In even the smallest garden its best to get ahead of the game during February and get on with jobs that will save you time once spring really gets underway. It is easy come April to realize that you should have pruned your roses in February. So here is a quick list of vital jobs to be getting on with in the flower garden during February to help you make sure you haven’t missed anything.
February is the month when you can really start to get the new season underway and one of the best ways to start is to sow plants indoors. Sowing your own seed is an economical way of raising new plants and sowing indoors will make sure they get a head start and also help to extend the growing season for tender annuals. Flowering plants that will benefit from being sown in this way include sweet peas and half hardy annuals such as petunia and lobelia.
Now is also the time to prune some of the gardens most stunning flowering climbers. If you have wisteria cut it back to one or two buds from the main stem, making sure to remove any whippy growth except those you want to train as new leaders. Late flowering clematis can also be cut back at the end of this month. Make sure you cut each stem cleanly above a low pair of green shoots.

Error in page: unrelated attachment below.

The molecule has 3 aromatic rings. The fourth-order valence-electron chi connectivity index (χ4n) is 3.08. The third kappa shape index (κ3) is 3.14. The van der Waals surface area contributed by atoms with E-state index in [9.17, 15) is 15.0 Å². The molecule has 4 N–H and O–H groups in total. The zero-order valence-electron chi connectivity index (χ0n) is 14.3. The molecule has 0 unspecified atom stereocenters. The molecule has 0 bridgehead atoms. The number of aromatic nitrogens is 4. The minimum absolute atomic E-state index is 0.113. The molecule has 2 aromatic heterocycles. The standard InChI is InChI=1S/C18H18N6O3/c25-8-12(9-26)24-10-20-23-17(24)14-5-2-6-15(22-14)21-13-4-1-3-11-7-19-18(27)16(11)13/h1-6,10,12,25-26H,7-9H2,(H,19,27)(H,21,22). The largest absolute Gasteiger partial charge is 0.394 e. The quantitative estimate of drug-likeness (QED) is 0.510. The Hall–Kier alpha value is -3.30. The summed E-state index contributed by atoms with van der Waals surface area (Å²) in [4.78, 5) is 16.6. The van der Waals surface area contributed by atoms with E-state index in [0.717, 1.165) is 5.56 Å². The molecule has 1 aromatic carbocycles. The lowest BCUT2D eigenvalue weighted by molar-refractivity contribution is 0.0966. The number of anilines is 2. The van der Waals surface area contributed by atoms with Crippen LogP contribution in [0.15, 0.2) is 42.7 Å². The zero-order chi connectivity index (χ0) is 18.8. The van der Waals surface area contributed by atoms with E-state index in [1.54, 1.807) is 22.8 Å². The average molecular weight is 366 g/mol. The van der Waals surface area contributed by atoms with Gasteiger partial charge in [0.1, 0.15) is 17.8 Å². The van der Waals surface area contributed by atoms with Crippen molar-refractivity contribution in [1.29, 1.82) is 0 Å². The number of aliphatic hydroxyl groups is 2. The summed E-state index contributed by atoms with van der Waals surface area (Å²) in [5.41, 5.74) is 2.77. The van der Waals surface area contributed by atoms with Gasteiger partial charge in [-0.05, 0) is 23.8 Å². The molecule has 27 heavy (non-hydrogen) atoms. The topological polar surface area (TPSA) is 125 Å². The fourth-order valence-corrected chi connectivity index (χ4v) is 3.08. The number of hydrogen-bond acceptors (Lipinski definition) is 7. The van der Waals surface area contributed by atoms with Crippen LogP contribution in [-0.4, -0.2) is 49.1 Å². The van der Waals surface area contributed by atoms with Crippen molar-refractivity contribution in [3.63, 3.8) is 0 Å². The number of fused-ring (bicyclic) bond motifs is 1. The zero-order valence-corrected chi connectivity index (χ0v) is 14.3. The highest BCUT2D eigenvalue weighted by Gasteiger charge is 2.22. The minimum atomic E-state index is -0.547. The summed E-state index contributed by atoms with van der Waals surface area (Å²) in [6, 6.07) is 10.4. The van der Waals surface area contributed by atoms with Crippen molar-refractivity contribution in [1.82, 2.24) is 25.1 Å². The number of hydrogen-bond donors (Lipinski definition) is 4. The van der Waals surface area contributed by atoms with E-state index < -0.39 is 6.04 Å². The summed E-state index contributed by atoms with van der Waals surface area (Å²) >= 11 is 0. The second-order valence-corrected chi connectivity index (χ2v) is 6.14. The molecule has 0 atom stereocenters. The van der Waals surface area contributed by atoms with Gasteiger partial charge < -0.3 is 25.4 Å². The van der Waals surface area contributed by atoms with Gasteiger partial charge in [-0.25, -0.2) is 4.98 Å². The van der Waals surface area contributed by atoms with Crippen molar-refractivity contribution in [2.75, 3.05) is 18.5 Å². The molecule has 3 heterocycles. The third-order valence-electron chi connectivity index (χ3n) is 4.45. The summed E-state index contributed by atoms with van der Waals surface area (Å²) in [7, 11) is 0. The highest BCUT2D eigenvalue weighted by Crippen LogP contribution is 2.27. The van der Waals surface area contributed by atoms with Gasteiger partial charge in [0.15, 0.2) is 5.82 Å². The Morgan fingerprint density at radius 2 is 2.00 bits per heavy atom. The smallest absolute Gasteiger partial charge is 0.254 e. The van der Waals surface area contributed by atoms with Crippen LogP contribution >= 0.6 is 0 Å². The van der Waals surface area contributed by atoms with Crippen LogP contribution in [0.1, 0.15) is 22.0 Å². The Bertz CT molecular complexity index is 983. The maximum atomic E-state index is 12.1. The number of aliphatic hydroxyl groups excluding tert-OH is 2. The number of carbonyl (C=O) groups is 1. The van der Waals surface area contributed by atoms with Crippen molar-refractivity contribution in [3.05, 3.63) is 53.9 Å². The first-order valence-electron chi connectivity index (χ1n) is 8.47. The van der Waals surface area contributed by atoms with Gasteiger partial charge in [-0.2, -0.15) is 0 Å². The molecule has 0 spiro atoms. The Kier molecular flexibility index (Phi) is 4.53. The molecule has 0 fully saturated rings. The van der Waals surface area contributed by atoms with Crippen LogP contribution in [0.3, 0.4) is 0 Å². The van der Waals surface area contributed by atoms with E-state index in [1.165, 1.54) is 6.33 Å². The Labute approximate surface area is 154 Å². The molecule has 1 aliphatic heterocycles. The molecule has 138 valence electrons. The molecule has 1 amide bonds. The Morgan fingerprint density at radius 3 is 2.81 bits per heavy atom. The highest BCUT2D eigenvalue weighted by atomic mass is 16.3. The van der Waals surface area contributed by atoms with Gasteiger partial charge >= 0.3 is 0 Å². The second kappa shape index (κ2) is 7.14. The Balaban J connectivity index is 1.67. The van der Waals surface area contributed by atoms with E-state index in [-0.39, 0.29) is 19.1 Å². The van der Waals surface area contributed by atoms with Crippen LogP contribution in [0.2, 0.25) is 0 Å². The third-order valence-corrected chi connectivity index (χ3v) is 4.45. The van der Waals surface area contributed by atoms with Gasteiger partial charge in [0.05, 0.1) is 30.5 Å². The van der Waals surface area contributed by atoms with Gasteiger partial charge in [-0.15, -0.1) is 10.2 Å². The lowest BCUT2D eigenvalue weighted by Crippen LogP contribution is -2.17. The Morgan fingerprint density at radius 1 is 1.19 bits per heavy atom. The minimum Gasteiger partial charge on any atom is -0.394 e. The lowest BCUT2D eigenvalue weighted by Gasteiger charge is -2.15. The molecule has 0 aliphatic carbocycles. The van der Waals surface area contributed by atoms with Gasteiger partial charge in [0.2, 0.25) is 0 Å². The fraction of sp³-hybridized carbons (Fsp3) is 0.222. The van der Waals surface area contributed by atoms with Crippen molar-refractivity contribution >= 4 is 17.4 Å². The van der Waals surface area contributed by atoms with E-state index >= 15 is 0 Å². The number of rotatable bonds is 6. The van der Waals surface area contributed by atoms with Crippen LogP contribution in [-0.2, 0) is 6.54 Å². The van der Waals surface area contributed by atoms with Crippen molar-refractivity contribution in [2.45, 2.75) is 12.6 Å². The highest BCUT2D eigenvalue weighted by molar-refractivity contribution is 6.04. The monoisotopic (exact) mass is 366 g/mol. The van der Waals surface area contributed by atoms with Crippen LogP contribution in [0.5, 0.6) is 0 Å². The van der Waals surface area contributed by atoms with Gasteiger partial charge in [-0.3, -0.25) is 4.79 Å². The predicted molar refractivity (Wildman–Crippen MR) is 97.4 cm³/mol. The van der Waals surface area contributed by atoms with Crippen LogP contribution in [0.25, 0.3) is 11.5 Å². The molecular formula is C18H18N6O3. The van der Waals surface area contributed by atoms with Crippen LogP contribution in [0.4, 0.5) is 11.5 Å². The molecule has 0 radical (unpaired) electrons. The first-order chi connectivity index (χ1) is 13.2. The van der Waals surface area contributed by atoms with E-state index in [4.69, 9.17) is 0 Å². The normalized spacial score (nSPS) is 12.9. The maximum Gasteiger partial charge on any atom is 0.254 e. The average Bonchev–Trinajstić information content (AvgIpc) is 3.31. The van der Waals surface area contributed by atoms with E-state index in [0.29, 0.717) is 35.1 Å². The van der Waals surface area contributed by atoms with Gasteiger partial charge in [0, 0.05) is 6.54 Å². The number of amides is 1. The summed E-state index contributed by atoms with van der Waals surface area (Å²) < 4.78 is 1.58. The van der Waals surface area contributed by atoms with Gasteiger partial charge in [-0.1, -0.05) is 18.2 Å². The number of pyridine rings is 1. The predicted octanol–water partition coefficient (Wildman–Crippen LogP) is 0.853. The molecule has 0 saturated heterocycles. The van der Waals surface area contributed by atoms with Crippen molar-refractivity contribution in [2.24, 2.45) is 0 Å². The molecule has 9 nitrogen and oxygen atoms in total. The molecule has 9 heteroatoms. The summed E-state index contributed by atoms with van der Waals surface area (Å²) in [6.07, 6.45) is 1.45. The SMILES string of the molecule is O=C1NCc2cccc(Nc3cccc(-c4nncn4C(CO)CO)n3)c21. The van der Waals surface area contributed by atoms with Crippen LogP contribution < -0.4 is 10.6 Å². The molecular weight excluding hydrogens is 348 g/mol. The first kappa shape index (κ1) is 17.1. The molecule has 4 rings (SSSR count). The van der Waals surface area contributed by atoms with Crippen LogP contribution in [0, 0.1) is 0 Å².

In the flower bed, fork and rake over the soil where you plan to sow hardy annuals. Lift and divide clumps of snowdrops when in leaf or ‘in the green’ and replant around the garden. This is the best way of getting this stunning little bulb to spread. Now is also the time to lift and divide congested border perennials as long as the ground is not frozen. Also if the weather is not to severe, cut off the heads of hydrangeas and prune back the shoots to a pair of buds. Cut out any dead stems on hardy fuchsias. Winter flowering heathers will also benefit from a trim during this month.
Finally, make sure you fill garden planters with spring flowering bulbs and bedding plants to brighten up patios and infill gaps in the garden. You might also like to plant out lily bulbs in containers during this month. They are best grown on in pots first before planting them out in the flower border.
Jo Poultney is a RHS qualified gardener who has recently set up a business selling garden planters and garden related gifts via a website.
Photo. Hans Braxmeier